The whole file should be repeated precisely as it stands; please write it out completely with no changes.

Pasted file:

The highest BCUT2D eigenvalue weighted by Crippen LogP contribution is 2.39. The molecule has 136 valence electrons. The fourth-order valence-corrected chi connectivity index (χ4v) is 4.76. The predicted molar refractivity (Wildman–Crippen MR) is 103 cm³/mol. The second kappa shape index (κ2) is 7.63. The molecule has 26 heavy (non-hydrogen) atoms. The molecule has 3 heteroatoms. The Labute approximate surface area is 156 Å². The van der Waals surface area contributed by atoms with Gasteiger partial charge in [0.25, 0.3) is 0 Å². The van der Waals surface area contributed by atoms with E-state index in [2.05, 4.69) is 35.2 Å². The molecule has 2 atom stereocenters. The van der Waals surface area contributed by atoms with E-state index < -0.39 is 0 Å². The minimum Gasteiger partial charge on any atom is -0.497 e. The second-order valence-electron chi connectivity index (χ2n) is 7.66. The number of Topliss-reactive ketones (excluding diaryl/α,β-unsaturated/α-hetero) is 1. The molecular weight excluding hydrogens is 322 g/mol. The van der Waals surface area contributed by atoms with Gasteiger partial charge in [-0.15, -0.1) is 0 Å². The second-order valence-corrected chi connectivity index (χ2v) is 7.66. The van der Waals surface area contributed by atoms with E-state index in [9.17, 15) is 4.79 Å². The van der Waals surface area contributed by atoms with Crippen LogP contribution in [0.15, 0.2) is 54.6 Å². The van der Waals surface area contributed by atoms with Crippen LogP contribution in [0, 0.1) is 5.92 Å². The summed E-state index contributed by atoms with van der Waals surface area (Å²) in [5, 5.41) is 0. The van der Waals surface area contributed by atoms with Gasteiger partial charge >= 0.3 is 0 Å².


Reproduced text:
The highest BCUT2D eigenvalue weighted by Crippen LogP contribution is 2.39. The molecule has 136 valence electrons. The fourth-order valence-corrected chi connectivity index (χ4v) is 4.76. The predicted molar refractivity (Wildman–Crippen MR) is 103 cm³/mol. The second kappa shape index (κ2) is 7.63. The molecule has 26 heavy (non-hydrogen) atoms. The molecule has 3 heteroatoms. The Labute approximate surface area is 156 Å². The van der Waals surface area contributed by atoms with Gasteiger partial charge in [0.25, 0.3) is 0 Å². The van der Waals surface area contributed by atoms with E-state index in [2.05, 4.69) is 35.2 Å². The molecule has 2 atom stereocenters. The van der Waals surface area contributed by atoms with E-state index < -0.39 is 0 Å². The minimum Gasteiger partial charge on any atom is -0.497 e. The second-order valence-electron chi connectivity index (χ2n) is 7.66. The number of Topliss-reactive ketones (excluding diaryl/α,β-unsaturated/α-hetero) is 1. The molecular weight excluding hydrogens is 322 g/mol. The van der Waals surface area contributed by atoms with Gasteiger partial charge in [-0.15, -0.1) is 0 Å². The second-order valence-corrected chi connectivity index (χ2v) is 7.66. The van der Waals surface area contributed by atoms with E-state index in [9.17, 15) is 4.79 Å². The van der Waals surface area contributed by atoms with Crippen LogP contribution in [0.15, 0.2) is 54.6 Å². The van der Waals surface area contributed by atoms with Crippen LogP contribution in [0, 0.1) is 5.92 Å². The summed E-state index contributed by atoms with van der Waals surface area (Å²) in [5, 5.41) is 0. The van der Waals surface area contributed by atoms with Gasteiger partial charge >= 0.3 is 0 Å².